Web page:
Posted in Finance, Accounting and Economics Terms, Total Reads: 611
Interpositioning is a malpractice followed in the financial markets where a third party broker, other than the main broker, becomes a part of the securities transaction to get an additional fee or income from the customer.
Interpositioning is an act or practice through which another broker-dealer is added to a transaction for no reason and there is no service provided by the extra broker. It happens when there is an agreement between the two brokers to enter into the dealings of another, and both are given commission even though they provide no work. It is unfavorable for the client and is termed illegal under the Investment Company Act of 1940.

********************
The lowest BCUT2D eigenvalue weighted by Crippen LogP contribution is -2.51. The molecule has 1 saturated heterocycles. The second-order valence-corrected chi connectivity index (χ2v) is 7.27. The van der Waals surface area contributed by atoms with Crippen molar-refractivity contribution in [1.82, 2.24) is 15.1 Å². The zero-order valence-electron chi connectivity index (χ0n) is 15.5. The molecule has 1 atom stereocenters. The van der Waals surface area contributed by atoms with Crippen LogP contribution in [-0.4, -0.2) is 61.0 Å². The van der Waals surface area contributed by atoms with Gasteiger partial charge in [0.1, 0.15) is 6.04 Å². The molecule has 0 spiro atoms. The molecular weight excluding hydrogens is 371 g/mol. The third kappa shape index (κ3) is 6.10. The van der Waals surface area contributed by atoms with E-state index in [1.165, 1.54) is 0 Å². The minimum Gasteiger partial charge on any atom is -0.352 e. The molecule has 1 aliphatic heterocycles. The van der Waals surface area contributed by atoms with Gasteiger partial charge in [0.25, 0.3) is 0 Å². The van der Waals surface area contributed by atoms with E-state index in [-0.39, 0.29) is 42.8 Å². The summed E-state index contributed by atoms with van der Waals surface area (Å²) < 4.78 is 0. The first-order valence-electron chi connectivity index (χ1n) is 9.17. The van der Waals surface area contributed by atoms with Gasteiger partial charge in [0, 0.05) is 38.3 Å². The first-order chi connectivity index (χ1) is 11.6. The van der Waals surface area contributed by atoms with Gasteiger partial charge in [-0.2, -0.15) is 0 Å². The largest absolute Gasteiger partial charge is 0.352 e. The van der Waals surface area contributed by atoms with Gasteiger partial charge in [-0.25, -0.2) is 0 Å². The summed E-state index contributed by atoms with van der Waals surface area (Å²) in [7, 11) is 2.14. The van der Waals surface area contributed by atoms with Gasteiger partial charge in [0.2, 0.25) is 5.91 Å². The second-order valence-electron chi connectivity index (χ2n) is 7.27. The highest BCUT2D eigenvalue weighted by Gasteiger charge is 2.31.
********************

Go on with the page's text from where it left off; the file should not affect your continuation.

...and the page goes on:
It is an illegal practice to earn additional commission by the use of a second broker. It can be illustrated by an example wherein a Dealer X gets a customer to purchase a security through dealer. Y and. Y purchases the security from the market maker. Dealer Y adds a markup to the security and provides it to Dealer X who further adds a markup to the security again and sells it to the customer. Thereby extra commission is earned and it’s a loss to the customer.